Learning life’s lessons.

Learning life's lessons. Penelope Elias

It has to be said that education within the city of Port Naain is sporadic. Most people acquire some, but often we find out the hard way. One soon learns that there are certain people one does not offend, and certain back streets one does not linger in. Sometimes education includes literacy and numeracy, but these are gifts it often bestows on those who have learned the more dangerous lessons first.

Indeed within the city there isn’t really the concept of being a ‘teacher’ as a trade. The children of the wealthy will have a governess who does, as part of her role, teach them to read and write. The children of those less well heeled might aspire to attend a dame school or similar where a lady who has some education will attempt to share it with those whose parents can afford the small fee. But nobody ever trains to be a teacher. As Calina Salin said, “We all teach and we’re all pupils.” Admittedly she was talking about dance but I have no doubts but that she has captured the essence of the situation.

But some do end up teaching. Primrose Uppercroft is one who springs to mind. Her parents ran a second hand clothes emporium and Primrose had learned both to read and write and also to keep accounts. She’d also learned to play Keeps and a number of other card games. She married young, to Sidle Uppercroft, who was a prestidigitator and professional gambler. Initially Primrose would spend her time working in bars with him, sometimes making up the numbers at the table, sometimes just covering his back. In those days she tended to carry a large handbag. This did cause comment at the time, but once she pulled from it a loaded and cocked crossbow, people accepted it as just the sort of thing a professional lady needed to have.

Then there were the children, and to be fair, Port Naain is the sort of place where people don’t take too much notice of a lady breast-feeding at the gaming table. Provided of course she keeps her cards on the table. Primrose never abused this, and although one card cheat got slapped round the face with a dirty nappy, the general consensus was that he had it coming.
As her children grew older, the question of their education arose. Primrose decided to educate them herself. This she did both at home and at work, and it was considered normal to see her two children colouring in pictures and writing stories about their day. All whilst sitting at the bar table next to the one their mother was working at.

Now this did cause comment. A number of regulars at the bar asked if she’d educate their children. Indeed the landlady would send her three to join the class. Soon the table accommodated a number of little pupils and during the day, regulars at the bar learned to moderate their language.

Lessons were simple. Once reading and writing had been mastered, pupils were taught card games and how to do your accounts. Then they learned simple trade skills, brewing, cooking, and dealing off the bottom of a deck, all the skills that a young person venturing out into a harsh cruel world needs to know.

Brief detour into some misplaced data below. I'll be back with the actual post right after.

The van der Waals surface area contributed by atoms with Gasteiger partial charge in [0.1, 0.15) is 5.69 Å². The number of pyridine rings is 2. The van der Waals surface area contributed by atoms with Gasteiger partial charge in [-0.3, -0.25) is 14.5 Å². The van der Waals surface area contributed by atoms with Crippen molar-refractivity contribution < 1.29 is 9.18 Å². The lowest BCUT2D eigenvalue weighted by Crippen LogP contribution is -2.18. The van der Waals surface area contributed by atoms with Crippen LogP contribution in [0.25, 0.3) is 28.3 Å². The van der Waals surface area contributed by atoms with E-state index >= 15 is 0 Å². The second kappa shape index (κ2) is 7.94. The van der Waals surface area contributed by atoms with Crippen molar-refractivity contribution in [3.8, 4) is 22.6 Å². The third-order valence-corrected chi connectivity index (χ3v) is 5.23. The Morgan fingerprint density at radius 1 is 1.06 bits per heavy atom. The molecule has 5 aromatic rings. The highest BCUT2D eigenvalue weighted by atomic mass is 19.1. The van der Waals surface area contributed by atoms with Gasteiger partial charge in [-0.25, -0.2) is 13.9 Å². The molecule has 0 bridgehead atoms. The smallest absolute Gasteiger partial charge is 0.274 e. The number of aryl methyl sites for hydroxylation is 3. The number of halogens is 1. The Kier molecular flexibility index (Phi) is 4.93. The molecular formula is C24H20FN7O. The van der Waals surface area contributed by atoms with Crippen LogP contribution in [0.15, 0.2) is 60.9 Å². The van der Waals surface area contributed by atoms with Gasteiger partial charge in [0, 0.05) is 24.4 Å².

Finally some of the regulars would teach classes as well. Mad Jez would come in with a length of timber and let the children attack it with his battle axe. To watch them grasping it with both hands in an attempt to swing whilst he explained to them how to angle the stroke and put weight of their hips and shoulders behind the blow, would bring a tear to many an eye.

Some lessons were provided almost by accident. Few of them will have forgotten the time Primrose laid out somebody who made inappropriate comments with a single handed backhand strike with a stool.

All in all it was a useful and well rounded education. I well remember one graduate of the school, then in her late teens. She stared down a knife wielding thief who was trying to rob her bar with the words, “Forget it, I was taught knife work by Mad Jez.”

The thief was so shocked he never noticed one of the customers creep up behind him with the chair. Three minutes later we’d stripped him of everything he possessed and had thrown him naked outside into the gutter to come round in the rain.

Yes, we’re always learning life’s lessons; some just take longer to learn them than others.


Should you wish to expand your education, may I recommend


As the reviewer commented, “The tale starts with a description of squid autopsy procedures.
Then, we find out how Benor learns the skill of deep sea diving, and running a bookshop.
The story soon develops into a ‘Benor needs to find and rescue a friend’ theme.
Luckily, Kara Halon (who works for The Purveyors of Magic) is on hand and joins him for a swim with a difference.
Great stuff…”



23 thoughts on “Learning life’s lessons.

  1. I remember how teachers used to throw board rubbers across the room and hit anybody talking in class. Then there were the raps on the knuckles with rulers. Can you imagine this going on today? The teacher would be instantly sacked!

    Liked by 1 person

      1. as it was, the lad who was struck instead of me was told, “I threw it at Webster because I thought he was asleep. He wasn’t and ducked, you were. So actually I owe Webster an apology.”
        In the second case I managed to flip up my desk lid and the duster smashed a window. The master suggest we went halves and I agreed on the grounds it was probably the best offer I would get 🙂

        Liked by 1 person

      2. I went to one of those, but the punishments were a bit more subtle. One day we had to stay behind and learn the entire French National Anthem (in French of course). We weren’t allowed to go home unless we could recite it out loud. Consequently I can still do this today!

        Liked by 1 person

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